Love your liver!

So, how many of you did ‘Dry January’ this year?  For many of us it is the one time of year we spare a thought for our extremely hard-working liver. January arrives and the post-indulgence guilt kicks in. Suddenly we feel we should show our liver a little TLC for getting us through the festive season. But what about the rest of the year? Can you honestly say you love your liver all year round?

I believe we should all be more appreciative of our livers and what they do for us. Look after your liver and it will look after you! And what better time to show your liver some care and attention than in February, the month of love! Read on to learn more about your amazing liver and what you can do to support it.

The liver is the largest organ in the body, about the size of a rugby ball

Why we should all show our livers a little more love

You’re probably aware of the liver’s involvement in processing and excreting toxins, such as alcohol, medication and caffeine. However, did you know that the liver is also involved in all of the following?

Energy Storage

  • The liver converts excess glucose into glycogen and stores it for use later, when your body needs it.

Digestion and transportation of fats

  • A liquid called bile is made in the liver and stored in the gallbladder, from where it is secreted into the small intestine. Its job is to breakdown fats in the food we eat.
  • The liver also produces cholesterol and proteins involved in the transportation of fats around the body.

Storage of vitamins and minerals

  • The liver acts as a storage facility for fat soluble vitamins such as vitamin D, E, A and K. Additionally, it’s responsible for storing minerals such as iron and copper.


  • The liver produces a variety of immune factors that help your body fight against infection.

Protein metabolism

  • The liver is involved in the breakdown of proteins and converting the toxic by-product of this process, ammonia, into urea ready for excretion in the urine.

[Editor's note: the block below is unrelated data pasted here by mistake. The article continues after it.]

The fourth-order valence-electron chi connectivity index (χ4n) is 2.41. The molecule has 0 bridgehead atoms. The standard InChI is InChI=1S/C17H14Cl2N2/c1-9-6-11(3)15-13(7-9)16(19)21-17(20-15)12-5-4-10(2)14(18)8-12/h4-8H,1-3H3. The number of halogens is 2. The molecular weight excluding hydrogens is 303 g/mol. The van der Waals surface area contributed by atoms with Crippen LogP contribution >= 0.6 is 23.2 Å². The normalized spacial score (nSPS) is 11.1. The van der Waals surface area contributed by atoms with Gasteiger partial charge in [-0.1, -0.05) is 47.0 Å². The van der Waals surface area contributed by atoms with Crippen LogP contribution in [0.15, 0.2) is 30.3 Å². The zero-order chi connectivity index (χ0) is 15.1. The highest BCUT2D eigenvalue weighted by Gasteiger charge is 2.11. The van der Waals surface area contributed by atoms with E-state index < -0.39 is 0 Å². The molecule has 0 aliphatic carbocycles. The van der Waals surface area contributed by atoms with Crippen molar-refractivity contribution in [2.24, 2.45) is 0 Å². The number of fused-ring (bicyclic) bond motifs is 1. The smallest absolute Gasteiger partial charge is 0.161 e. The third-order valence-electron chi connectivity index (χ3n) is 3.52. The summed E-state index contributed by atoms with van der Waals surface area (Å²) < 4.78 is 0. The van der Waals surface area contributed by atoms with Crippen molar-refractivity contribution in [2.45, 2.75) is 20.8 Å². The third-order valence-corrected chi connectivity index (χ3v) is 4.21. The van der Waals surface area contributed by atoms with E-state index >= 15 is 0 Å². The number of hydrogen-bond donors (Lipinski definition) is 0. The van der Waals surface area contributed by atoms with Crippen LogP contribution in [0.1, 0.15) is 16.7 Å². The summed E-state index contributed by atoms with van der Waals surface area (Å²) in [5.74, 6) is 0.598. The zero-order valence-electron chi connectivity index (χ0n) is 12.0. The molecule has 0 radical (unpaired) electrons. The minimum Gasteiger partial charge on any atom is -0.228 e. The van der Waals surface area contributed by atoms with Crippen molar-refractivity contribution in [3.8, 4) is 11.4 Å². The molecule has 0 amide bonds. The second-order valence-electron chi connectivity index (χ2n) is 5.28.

• Additionally, proteins important for blood clotting are created in the liver.

Elimination of toxins

  • In addition to processing chemicals we put into our body, such as alcohol, medication and caffeine, the liver is also responsible for making safe and excreting the by-products of various bodily processes. 

  • Hormones are just one example of this. Once they’ve fulfilled their function in the body, hormones need to be broken down and excreted. The liver plays a key role in this process. Therefore it follows that a well functioning liver is important for hormonal balance.

The liver is involved in more than 500 essential bodily functions

Four ways to love your liver

As you can see, we have a lot to thank our livers for!  Undoubtedly, our livers appreciate a break from the booze, but that’s not all we can do.  Here are just a few of the many ways you can support your liver through diet all year round… 

1. Include high quality protein in your diet

Protein is essential for effective detoxification. Diets low in protein are associated with a lower detoxification capacity.  Amino acids are the building blocks of protein.  There are 20 amino acids in total, 9 of which are essential.  Essential amino acids cannot be made by the body, so have to be obtained via the diet. 

Animal proteins such as meat and fish are ‘complete’ ie. they contain all nine essential amino acids.  If you rely on vegetable protein, it’s important to include a wide variety of protein sources to ensure you’re getting all your essential amino acids.

2. Eat the rainbow!

Vegetables and fruit are a great source of fibre which optimises digestion and allows for effective elimination of toxins via the faeces.  Including a wide range of different coloured plant foods will provide you with phytonutrients which in turn support various processes in the liver.

At any one time it is estimated that 13% of the body’s total blood supply (approx. 1 pint) is held in the liver (1)

3. Focus on cruciferous vegetables

When it comes to supporting detoxification, cruciferous vegetables take some beating due to the phytochemicals they contain. 

If you’re cooking them, lightly steaming them rather than boiling is best for preserving the liver-supporting compounds they contain.

  • Broccoli (broccoli sprouts are particularly useful)
  • Cauliflower
  • Kale
  • Watercress
  • Rocket
  • Cabbage
  • Brussel sprouts
  • Turnips,
  • Radish
  • Pak choi

Choose wild or organic foods wherever possible.

Organically grown foods have lower levels of pesticides, and environmental pollutants, which means they’ll put less strain on your liver. To help you prioritise your selection of organic produce, take a look at the ‘dirty dozen’ list produced by the Pesticide Action Network UK. This list highlights the fruit and vegetables that have the highest pesticide residues.

The liver has the capacity to regenerate after surgery or injury

If you’re interested in learning more about how changes to diet and lifestyle can support your liver, or any other aspect of health, why not book a FREE discovery call to understand what Nutritional Therapy could do for you.



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